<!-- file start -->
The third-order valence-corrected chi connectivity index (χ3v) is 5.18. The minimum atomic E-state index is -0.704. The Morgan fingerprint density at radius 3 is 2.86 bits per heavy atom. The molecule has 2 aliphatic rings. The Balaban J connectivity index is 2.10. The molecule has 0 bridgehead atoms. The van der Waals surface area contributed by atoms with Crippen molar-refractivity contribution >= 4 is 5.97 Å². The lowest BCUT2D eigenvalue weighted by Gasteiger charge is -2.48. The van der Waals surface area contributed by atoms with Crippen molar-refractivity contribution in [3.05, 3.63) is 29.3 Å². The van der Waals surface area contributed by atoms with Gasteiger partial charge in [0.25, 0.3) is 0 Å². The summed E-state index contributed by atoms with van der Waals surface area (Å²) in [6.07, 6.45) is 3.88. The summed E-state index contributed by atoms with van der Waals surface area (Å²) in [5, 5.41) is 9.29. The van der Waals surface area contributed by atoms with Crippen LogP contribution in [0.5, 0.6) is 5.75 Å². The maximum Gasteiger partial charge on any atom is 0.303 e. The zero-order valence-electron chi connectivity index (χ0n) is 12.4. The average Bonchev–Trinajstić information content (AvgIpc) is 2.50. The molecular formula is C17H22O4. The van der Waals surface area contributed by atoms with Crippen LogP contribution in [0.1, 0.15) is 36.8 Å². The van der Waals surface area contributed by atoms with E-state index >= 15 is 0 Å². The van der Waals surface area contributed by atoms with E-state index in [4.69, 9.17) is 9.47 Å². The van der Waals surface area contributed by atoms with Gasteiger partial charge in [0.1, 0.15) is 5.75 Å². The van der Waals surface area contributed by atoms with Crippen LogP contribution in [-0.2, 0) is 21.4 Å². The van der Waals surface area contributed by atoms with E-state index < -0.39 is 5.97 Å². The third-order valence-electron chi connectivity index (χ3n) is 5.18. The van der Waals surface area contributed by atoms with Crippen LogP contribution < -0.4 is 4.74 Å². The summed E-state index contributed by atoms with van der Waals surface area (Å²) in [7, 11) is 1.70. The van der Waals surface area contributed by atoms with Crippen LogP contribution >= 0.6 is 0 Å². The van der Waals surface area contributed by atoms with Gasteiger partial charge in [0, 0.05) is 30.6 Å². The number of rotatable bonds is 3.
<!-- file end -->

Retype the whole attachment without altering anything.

The third-order valence-corrected chi connectivity index (χ3v) is 5.18. The minimum atomic E-state index is -0.704. The Morgan fingerprint density at radius 3 is 2.86 bits per heavy atom. The molecule has 2 aliphatic rings. The Balaban J connectivity index is 2.10. The molecule has 0 bridgehead atoms. The van der Waals surface area contributed by atoms with Crippen molar-refractivity contribution >= 4 is 5.97 Å². The lowest BCUT2D eigenvalue weighted by Gasteiger charge is -2.48. The van der Waals surface area contributed by atoms with Crippen molar-refractivity contribution in [3.05, 3.63) is 29.3 Å². The van der Waals surface area contributed by atoms with Gasteiger partial charge in [0.25, 0.3) is 0 Å². The summed E-state index contributed by atoms with van der Waals surface area (Å²) in [6.07, 6.45) is 3.88. The summed E-state index contributed by atoms with van der Waals surface area (Å²) in [5, 5.41) is 9.29. The van der Waals surface area contributed by atoms with Crippen LogP contribution in [0.5, 0.6) is 5.75 Å². The maximum Gasteiger partial charge on any atom is 0.303 e. The zero-order valence-electron chi connectivity index (χ0n) is 12.4. The average Bonchev–Trinajstić information content (AvgIpc) is 2.50. The molecular formula is C17H22O4. The van der Waals surface area contributed by atoms with Crippen LogP contribution in [0.1, 0.15) is 36.8 Å². The van der Waals surface area contributed by atoms with E-state index >= 15 is 0 Å². The van der Waals surface area contributed by atoms with E-state index in [4.69, 9.17) is 9.47 Å². The van der Waals surface area contributed by atoms with Gasteiger partial charge in [0.1, 0.15) is 5.75 Å². The van der Waals surface area contributed by atoms with Crippen LogP contribution in [-0.2, 0) is 21.4 Å². The van der Waals surface area contributed by atoms with E-state index < -0.39 is 5.97 Å². The third-order valence-electron chi connectivity index (χ3n) is 5.18. The van der Waals surface area contributed by atoms with Crippen LogP contribution < -0.4 is 4.74 Å². The summed E-state index contributed by atoms with van der Waals surface area (Å²) in [7, 11) is 1.70. The van der Waals surface area contributed by atoms with Crippen LogP contribution >= 0.6 is 0 Å². The van der Waals surface area contributed by atoms with Gasteiger partial charge in [0, 0.05) is 30.6 Å². The number of rotatable bonds is 3.